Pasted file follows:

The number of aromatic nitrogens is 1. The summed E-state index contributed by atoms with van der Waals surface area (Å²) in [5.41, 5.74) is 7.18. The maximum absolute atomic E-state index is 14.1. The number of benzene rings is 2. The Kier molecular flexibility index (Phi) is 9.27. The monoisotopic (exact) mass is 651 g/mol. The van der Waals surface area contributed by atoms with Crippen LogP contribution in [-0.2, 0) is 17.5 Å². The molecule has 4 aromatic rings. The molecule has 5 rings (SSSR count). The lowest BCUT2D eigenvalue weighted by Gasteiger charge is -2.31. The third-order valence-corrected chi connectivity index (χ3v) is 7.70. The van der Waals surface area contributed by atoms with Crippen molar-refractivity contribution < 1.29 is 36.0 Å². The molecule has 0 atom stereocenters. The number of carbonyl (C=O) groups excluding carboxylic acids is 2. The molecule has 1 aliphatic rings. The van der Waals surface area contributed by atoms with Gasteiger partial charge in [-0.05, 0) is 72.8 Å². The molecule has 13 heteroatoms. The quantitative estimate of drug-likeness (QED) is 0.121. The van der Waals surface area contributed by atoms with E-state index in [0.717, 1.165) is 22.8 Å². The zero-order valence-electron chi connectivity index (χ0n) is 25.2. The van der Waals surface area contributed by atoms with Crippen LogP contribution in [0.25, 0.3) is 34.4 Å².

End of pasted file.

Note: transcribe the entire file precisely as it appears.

The number of aromatic nitrogens is 1. The summed E-state index contributed by atoms with van der Waals surface area (Å²) in [5.41, 5.74) is 7.18. The maximum absolute atomic E-state index is 14.1. The number of benzene rings is 2. The Kier molecular flexibility index (Phi) is 9.27. The monoisotopic (exact) mass is 651 g/mol. The van der Waals surface area contributed by atoms with Crippen LogP contribution in [-0.2, 0) is 17.5 Å². The molecule has 4 aromatic rings. The molecule has 5 rings (SSSR count). The lowest BCUT2D eigenvalue weighted by Gasteiger charge is -2.31. The third-order valence-corrected chi connectivity index (χ3v) is 7.70. The van der Waals surface area contributed by atoms with Crippen molar-refractivity contribution < 1.29 is 36.0 Å². The molecule has 0 atom stereocenters. The number of carbonyl (C=O) groups excluding carboxylic acids is 2. The molecule has 1 aliphatic rings. The van der Waals surface area contributed by atoms with Gasteiger partial charge in [-0.05, 0) is 72.8 Å². The molecule has 13 heteroatoms. The quantitative estimate of drug-likeness (QED) is 0.121. The van der Waals surface area contributed by atoms with E-state index in [0.717, 1.165) is 22.8 Å². The zero-order valence-electron chi connectivity index (χ0n) is 25.2. The van der Waals surface area contributed by atoms with Crippen LogP contribution in [0.25, 0.3) is 34.4 Å².